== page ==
Millennium Post

US congressional report warns of China’s new ‘Guam killer’ missile

A congressional panel has issued a report warning of the dangers of the DF-26 intermediate-range ballistic missile, during a week in which US-China tensions flared anew with a US Navy destroyer sailing close to a Chinese-claimed island in the disputed South China Sea.

The US-China Economic and Security Review Commission said this week that China’s DF-26 missile - dubbed by analysts the “Guam killer” and unveiled at a high-profile military parade in Beijing last September - allows China to bring unprecedented firepower to bear on the US territory of Guam.
The territory sits well within the missile’s range.

“Foremost among China’s military assets capable of reaching Guam, the DF-26 IRBM represents the culmination of decades of advancements to China’s conventional ballistic missile forces,” CNN quoted the commission’s report as saying.

While the current state of Chinese guidance technology makes any threat low at the moment, the report warned that “China’s commitment to continuing to modernise its strike capabilities indicates the risk will likely grow going forward.” 

The US-China Economic and Security Review Commission was established by Congress in 2000 to look at issues between the two Pacific powers. It is required to submit an annual report to Congress on US-China relations and advise Congress on possible legislative and administration actions.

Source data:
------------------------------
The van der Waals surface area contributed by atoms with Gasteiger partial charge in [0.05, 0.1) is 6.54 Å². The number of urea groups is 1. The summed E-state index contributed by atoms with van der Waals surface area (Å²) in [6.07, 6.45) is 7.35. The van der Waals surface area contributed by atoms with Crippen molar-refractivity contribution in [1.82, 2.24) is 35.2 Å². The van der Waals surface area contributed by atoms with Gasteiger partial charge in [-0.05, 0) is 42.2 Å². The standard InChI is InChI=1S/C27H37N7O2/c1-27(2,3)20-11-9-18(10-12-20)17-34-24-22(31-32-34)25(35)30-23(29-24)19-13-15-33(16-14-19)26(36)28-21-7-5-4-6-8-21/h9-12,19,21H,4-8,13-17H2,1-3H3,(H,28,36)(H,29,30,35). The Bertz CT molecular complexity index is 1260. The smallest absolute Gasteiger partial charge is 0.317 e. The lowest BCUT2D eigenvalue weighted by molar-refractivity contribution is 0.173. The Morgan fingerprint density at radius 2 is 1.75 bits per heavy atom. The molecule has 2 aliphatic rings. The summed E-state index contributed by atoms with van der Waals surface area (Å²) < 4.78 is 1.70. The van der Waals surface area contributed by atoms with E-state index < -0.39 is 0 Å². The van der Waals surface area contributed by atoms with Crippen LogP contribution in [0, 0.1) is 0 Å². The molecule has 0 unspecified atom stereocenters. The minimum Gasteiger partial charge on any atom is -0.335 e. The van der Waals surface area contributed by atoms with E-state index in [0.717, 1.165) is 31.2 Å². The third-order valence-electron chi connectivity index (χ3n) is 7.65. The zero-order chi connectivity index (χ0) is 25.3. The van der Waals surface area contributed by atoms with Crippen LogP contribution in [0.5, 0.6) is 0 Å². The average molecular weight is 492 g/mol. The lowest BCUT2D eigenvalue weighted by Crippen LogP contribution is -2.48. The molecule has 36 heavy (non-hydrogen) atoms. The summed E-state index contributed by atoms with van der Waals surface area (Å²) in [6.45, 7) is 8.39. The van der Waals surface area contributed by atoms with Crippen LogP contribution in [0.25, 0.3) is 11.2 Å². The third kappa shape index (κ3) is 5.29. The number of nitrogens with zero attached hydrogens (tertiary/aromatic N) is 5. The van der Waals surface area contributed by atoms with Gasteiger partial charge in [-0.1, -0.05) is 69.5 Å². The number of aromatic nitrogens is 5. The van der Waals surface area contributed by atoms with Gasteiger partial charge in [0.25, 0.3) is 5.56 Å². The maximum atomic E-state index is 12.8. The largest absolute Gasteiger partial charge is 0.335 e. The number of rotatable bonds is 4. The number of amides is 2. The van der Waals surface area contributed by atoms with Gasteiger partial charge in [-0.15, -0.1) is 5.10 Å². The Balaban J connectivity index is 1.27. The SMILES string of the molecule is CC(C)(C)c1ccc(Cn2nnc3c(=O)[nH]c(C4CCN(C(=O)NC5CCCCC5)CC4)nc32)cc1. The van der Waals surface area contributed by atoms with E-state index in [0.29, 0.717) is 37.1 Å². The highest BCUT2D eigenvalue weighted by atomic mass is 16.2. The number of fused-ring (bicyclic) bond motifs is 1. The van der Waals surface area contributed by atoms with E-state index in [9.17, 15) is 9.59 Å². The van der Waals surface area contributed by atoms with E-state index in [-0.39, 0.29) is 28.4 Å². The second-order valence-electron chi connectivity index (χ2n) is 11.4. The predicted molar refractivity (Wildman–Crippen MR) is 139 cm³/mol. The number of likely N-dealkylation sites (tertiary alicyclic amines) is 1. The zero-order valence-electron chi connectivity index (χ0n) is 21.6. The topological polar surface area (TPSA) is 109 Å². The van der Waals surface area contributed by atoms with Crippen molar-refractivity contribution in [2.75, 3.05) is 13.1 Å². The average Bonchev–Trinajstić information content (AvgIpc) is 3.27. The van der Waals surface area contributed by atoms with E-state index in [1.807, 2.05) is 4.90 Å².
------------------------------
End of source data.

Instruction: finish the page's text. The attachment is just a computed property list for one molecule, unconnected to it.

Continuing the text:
Guam, home to Andersen Air Force Base and Apra Naval Base, has been as a place from where the US could project power across the Pacific while having its forces at relatively safe distance from possible threats, including North Korea and China.

A study last year from at the George C. Marshall Institute in Washington warned, “Prior to the deployment of the DF-26, China’s only way to attack Guam would have been with H-6K strategic bombers, which would have been much less effective given the strong defensive capabilities of the US military on the base.” 

About 6,000 US military personnel are based on Guam. The US Air Force has sent regular rotations of B-1, B-2 and B-52 bombers as well as top-line fighter aircraft to Andersen. The US Navy has four attack submarines homeported in Apra and can use the base as a resupply point for other warships.
Guam sits 4023 km from Beijing, which puts it about 1,120 km beyond the range of China’s land-based medium-range missiles.

 But intermediate-range missiles such as the DF-26 have a range of up to 3,400 miles, according to the Pentagon, putting Guam within striking distance.
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